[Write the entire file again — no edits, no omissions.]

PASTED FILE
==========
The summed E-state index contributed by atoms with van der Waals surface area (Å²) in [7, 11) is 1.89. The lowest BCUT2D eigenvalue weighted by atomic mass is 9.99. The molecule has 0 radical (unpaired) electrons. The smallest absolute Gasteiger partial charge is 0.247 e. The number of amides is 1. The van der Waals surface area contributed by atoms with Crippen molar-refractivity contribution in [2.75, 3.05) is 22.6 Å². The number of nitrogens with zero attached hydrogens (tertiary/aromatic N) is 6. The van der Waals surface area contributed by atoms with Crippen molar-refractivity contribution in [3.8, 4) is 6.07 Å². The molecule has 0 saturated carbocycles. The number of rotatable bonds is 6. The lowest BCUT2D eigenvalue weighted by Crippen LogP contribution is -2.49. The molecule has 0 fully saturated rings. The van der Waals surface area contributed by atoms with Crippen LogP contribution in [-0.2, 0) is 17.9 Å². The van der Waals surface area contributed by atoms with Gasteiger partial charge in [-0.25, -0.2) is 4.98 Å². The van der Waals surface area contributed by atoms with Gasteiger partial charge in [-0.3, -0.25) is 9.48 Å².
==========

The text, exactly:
The summed E-state index contributed by atoms with van der Waals surface area (Å²) in [7, 11) is 1.89. The lowest BCUT2D eigenvalue weighted by atomic mass is 9.99. The molecule has 0 radical (unpaired) electrons. The smallest absolute Gasteiger partial charge is 0.247 e. The number of amides is 1. The van der Waals surface area contributed by atoms with Crippen molar-refractivity contribution in [2.75, 3.05) is 22.6 Å². The number of nitrogens with zero attached hydrogens (tertiary/aromatic N) is 6. The van der Waals surface area contributed by atoms with Crippen molar-refractivity contribution in [3.8, 4) is 6.07 Å². The molecule has 0 saturated carbocycles. The number of rotatable bonds is 6. The lowest BCUT2D eigenvalue weighted by Crippen LogP contribution is -2.49. The molecule has 0 fully saturated rings. The van der Waals surface area contributed by atoms with Crippen LogP contribution in [-0.2, 0) is 17.9 Å². The van der Waals surface area contributed by atoms with Gasteiger partial charge in [-0.25, -0.2) is 4.98 Å². The van der Waals surface area contributed by atoms with Gasteiger partial charge in [-0.3, -0.25) is 9.48 Å².